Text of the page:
Junior Cert Science - Mixtures
- A mixture consists of two or more elements which are mixed together but are not chemically combined.
- Examples of mixtures are air (a mixture of gases) and seawater (a mixture of water & salt).
- Crystillisation is when crystals are formed from a solution which is evaporated.
- Filtration is used to separate insoluble solids from liquids. The mixture is passed through filter paper, which traps the solids and allows the liquid to pass through.
- Evaporation is used to separate soluble solids from liquids. The liquid is evaporated, leaving the solid behind.
- Distillation is used to separate two liquids with different boiling points, e.g. water and alcohol. It can also be used to separate soluble solids from liquids.
- Chromotography is used to separate a mixture of dissolved substances in a solution.
- A solution is a mixture of a solute (substance which is dissolved) and a solvent (liquid in which the solute is dissolved), e.g. copper sulfate dissolved in water.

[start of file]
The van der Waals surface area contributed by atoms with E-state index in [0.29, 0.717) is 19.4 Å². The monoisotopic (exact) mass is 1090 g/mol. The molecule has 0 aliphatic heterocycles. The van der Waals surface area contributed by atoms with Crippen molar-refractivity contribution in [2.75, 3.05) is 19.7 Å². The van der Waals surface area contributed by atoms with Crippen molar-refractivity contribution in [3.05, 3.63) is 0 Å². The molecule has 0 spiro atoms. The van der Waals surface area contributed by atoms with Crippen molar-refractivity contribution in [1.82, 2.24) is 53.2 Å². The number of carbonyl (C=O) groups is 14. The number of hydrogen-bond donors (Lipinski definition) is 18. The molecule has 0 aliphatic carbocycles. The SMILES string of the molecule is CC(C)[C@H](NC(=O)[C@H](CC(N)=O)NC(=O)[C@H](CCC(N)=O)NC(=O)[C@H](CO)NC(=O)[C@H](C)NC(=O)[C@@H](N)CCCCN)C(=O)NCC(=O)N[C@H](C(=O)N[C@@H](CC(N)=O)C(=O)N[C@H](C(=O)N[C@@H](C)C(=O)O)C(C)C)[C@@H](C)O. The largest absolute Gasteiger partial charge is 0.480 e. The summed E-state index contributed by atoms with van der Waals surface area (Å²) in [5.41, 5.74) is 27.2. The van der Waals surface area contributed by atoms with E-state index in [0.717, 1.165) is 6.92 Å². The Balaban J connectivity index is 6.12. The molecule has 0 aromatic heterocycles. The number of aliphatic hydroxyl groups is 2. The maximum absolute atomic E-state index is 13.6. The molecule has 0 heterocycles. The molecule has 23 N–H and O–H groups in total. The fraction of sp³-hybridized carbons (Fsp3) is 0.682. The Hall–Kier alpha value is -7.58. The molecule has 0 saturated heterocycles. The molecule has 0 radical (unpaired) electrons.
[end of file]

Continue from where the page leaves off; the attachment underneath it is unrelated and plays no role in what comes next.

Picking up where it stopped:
- The hotter the solvent, the more solute will dissolve in it.
- A concentrated solution has a large amount of solute dissolved in a small amount of solvent. A dilute solution has a small amount of solute dissolved in a large amount of solute.
- A saturated solution is one which has the maximum possible amount of dissolved solute at that temperature.
- A dilute solution can be made concentrated by adding more solute or evaporating off some of the solvent. A concentrated solution can be made more dilute by adding more solvent.
- When a saturated solution is cooled to a lower temperature, crystals of the solute form. This is known as crystallisation. For example, when a concentrated solution of copper sulfate in water is cooled, copper sulfate crystals form.